It strikes me that most of the 'progress' towards which the western world has worked itself to exhaustion has been the quest for greater convenience, a word that is starting to sound like a warning rather than a goal.
And working against it, as I re-learn basic skills like making my own mayonnaise and pasta, and switch as far as possible to local, perishable raw ingredients - awkward as they are to chase down - begins to feel damned virtuous. I'm grateful to have the time to indulge my fancies in this way.
But it seems to me that convenience is a selfish value. Rarely, it seems, is anything described as convenient
of universal long-term benefit: the convenience of the car has contributed to what will be catastrophic effects on us all. Disposable anything, from diapers to juice boxes to syringes, creates more burden on landfills, usually involves a lot of plastic, and pushes out of production the more durable versions of itself (those that involve tedious washing or maintenance before re-using). Those notorious standby switches on electrical devices await our whim with the remote control; round-the clock hot water tanks are ready for random 3 am baths; city planning makes it impossible to live in much of this continent without driving: all of it needlessly draining energy for the sake of making our lives easier, which has been our single-minded and undisputed collective mission.
When it comes to food, it's becoming clear that convenience can be dangerous to your health. As Michael Pollan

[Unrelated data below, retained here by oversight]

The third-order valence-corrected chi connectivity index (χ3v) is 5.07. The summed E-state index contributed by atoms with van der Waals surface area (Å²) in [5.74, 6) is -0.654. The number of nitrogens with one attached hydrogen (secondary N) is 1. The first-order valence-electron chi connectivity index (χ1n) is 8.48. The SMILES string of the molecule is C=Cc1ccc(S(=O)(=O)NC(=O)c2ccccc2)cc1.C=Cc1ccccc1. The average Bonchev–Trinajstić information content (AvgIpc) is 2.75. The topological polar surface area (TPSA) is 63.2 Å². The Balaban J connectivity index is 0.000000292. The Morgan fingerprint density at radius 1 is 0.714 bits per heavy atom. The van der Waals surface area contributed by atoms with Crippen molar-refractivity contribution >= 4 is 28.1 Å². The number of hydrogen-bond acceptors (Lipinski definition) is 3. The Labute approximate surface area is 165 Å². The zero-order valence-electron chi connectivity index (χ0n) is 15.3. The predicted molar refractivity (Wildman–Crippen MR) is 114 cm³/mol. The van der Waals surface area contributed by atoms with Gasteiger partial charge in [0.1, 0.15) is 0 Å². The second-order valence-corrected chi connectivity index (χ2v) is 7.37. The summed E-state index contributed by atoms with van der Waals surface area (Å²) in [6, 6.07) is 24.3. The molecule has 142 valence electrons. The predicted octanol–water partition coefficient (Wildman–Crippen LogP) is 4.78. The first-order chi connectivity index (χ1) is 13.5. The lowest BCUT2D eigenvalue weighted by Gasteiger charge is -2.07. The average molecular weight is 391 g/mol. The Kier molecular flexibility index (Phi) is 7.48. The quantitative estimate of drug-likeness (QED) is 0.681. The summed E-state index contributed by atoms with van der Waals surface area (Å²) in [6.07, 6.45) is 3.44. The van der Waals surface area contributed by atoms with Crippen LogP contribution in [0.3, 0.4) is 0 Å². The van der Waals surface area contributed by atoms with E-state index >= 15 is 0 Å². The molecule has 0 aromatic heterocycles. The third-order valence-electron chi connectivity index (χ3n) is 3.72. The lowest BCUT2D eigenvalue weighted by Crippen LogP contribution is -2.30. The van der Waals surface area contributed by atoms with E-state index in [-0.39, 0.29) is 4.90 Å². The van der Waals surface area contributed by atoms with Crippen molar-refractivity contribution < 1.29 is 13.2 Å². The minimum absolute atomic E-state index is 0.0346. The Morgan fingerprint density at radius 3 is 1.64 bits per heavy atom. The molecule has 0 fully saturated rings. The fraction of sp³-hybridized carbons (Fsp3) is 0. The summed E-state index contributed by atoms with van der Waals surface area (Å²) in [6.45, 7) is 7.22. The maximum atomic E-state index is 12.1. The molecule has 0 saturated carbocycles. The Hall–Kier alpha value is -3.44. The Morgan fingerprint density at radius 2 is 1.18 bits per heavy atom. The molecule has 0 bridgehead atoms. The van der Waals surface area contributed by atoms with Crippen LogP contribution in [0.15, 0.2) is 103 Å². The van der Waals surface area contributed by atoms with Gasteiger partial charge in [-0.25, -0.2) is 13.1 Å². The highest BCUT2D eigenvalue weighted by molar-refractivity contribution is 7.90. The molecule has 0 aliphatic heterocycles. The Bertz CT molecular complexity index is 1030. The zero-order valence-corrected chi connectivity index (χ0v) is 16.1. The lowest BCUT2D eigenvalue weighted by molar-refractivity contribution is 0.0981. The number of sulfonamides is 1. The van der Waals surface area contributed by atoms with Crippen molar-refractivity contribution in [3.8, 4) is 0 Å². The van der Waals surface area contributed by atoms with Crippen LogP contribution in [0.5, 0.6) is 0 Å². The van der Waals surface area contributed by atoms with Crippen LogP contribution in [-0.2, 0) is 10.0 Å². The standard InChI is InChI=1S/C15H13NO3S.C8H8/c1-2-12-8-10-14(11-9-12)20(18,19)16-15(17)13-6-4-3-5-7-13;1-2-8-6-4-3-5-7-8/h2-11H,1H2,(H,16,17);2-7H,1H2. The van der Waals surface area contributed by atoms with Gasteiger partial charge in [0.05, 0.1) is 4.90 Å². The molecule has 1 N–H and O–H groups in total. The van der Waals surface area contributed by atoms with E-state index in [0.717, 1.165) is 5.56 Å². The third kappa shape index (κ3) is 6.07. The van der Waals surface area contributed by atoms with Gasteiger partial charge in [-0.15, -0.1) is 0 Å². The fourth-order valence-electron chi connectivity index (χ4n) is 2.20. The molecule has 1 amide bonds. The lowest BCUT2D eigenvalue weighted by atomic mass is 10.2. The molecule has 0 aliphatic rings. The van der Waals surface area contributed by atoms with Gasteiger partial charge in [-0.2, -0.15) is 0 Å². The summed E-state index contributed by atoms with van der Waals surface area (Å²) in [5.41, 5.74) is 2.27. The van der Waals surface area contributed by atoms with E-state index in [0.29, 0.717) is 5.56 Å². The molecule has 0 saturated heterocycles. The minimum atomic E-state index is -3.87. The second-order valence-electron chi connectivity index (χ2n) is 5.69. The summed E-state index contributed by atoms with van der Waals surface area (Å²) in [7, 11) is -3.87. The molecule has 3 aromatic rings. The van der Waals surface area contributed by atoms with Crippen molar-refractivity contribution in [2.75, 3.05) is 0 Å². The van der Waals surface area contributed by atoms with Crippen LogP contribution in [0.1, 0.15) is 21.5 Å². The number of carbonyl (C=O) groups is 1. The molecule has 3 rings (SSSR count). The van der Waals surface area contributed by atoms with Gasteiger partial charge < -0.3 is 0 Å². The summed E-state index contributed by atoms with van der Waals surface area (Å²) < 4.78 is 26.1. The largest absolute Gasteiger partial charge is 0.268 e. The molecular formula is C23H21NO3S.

points out, food that has a long shelf life has
a long shelf life because even pests and microbes don't find it's worth eating; the perishable aspects of foods that are removed to keep a food from spoiling are usually what holds the nutritional value (wheat germ, for example, stripped out of white flour; the fragile antioxidants in fresh foods destroyed by heat processing). Long-lived food substances constructed in the lab are not comparable in any nutritional way to their traditional counterparts. As Pollan says, we co-evolved with the carrot for a reason, and it wasn't so that we could extract beta-carotene
and conclude that was the only reason for eating one. Eating badly and popping vitamin supplements
turns out not to be the same as eating well over a lifetime either.
One convenience issue I've been mulling over as I re-heat my home-made meals using a microwave is whether microwaves are a bad or a good thing? While I am open to the idea they are a bad thing, I have not seen proof of that. And while I may be vaguely uncomfortable with blasting my meal for 3 minutes in the microwave, I like less the idea of heating it for half an hour in an otherwise empty gas oven or feeble toaster oven.
The main arguments against microwaves, that they damage the foods they heat, appear to be based on 'scientific research' done by a Swiss agronomist
(though usually described as a scientist or a food scientist), Hans-Ulrich Hertel (often misspelled as Hans-Urich Hertel).
My willingness to have faith in Hertel's findings is hampered by the fact they are only reported in blogs, alternative health sites of unknown credentials, and illiterate online ravings, all of which fail to mention they were based on a study of 8 people.
My nascent faith was further shaken by one item
that named Hertel as the head of an anti-cell phone organisation called the ''World Foundation for Natural Science
'' (check out the website!) and another
that says he was convicted in Swiss courts of making anti-semitic statements around the same time he won the right to publish his 'research' on freedom of speech grounds.The Skeptic
published an article about microwaves in 2003 that put things into perspective, and (Australian) ABC's Dr Karl
debunked Hertel's evidence again in 2006. But I'm ready to hear about more credible studies that show the dangers of this particular form of convenience.